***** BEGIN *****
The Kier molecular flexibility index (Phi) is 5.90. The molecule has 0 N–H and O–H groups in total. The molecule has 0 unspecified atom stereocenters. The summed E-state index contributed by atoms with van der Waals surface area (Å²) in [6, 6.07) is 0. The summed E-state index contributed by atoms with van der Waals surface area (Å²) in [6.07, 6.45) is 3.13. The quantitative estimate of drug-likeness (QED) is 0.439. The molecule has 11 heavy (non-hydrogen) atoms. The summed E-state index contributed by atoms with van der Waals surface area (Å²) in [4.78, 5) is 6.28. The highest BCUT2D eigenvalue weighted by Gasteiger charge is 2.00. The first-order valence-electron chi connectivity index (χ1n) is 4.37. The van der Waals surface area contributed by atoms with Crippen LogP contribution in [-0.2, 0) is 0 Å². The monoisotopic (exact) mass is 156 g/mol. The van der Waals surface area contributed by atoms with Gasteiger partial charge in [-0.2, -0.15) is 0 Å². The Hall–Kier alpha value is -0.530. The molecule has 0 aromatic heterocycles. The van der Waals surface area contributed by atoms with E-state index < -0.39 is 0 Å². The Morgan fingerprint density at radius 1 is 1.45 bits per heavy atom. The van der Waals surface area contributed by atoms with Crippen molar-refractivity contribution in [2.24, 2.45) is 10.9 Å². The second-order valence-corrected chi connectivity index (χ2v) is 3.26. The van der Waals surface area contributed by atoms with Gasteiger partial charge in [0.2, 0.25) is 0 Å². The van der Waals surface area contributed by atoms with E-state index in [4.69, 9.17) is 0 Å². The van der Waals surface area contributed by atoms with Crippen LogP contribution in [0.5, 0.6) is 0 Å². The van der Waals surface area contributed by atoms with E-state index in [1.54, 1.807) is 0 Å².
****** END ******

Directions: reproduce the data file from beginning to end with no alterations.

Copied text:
The Kier molecular flexibility index (Phi) is 5.90. The molecule has 0 N–H and O–H groups in total. The molecule has 0 unspecified atom stereocenters. The summed E-state index contributed by atoms with van der Waals surface area (Å²) in [6, 6.07) is 0. The summed E-state index contributed by atoms with van der Waals surface area (Å²) in [6.07, 6.45) is 3.13. The quantitative estimate of drug-likeness (QED) is 0.439. The molecule has 11 heavy (non-hydrogen) atoms. The summed E-state index contributed by atoms with van der Waals surface area (Å²) in [4.78, 5) is 6.28. The highest BCUT2D eigenvalue weighted by Gasteiger charge is 2.00. The first-order valence-electron chi connectivity index (χ1n) is 4.37. The van der Waals surface area contributed by atoms with Crippen LogP contribution in [-0.2, 0) is 0 Å². The monoisotopic (exact) mass is 156 g/mol. The van der Waals surface area contributed by atoms with Gasteiger partial charge in [-0.2, -0.15) is 0 Å². The Hall–Kier alpha value is -0.530. The molecule has 0 aromatic heterocycles. The van der Waals surface area contributed by atoms with E-state index < -0.39 is 0 Å². The Morgan fingerprint density at radius 1 is 1.45 bits per heavy atom. The van der Waals surface area contributed by atoms with Crippen molar-refractivity contribution in [2.24, 2.45) is 10.9 Å². The second-order valence-corrected chi connectivity index (χ2v) is 3.26. The van der Waals surface area contributed by atoms with Gasteiger partial charge in [0.2, 0.25) is 0 Å². The van der Waals surface area contributed by atoms with E-state index in [4.69, 9.17) is 0 Å². The van der Waals surface area contributed by atoms with Crippen LogP contribution in [0.5, 0.6) is 0 Å². The van der Waals surface area contributed by atoms with E-state index in [1.54, 1.807) is 0 Å².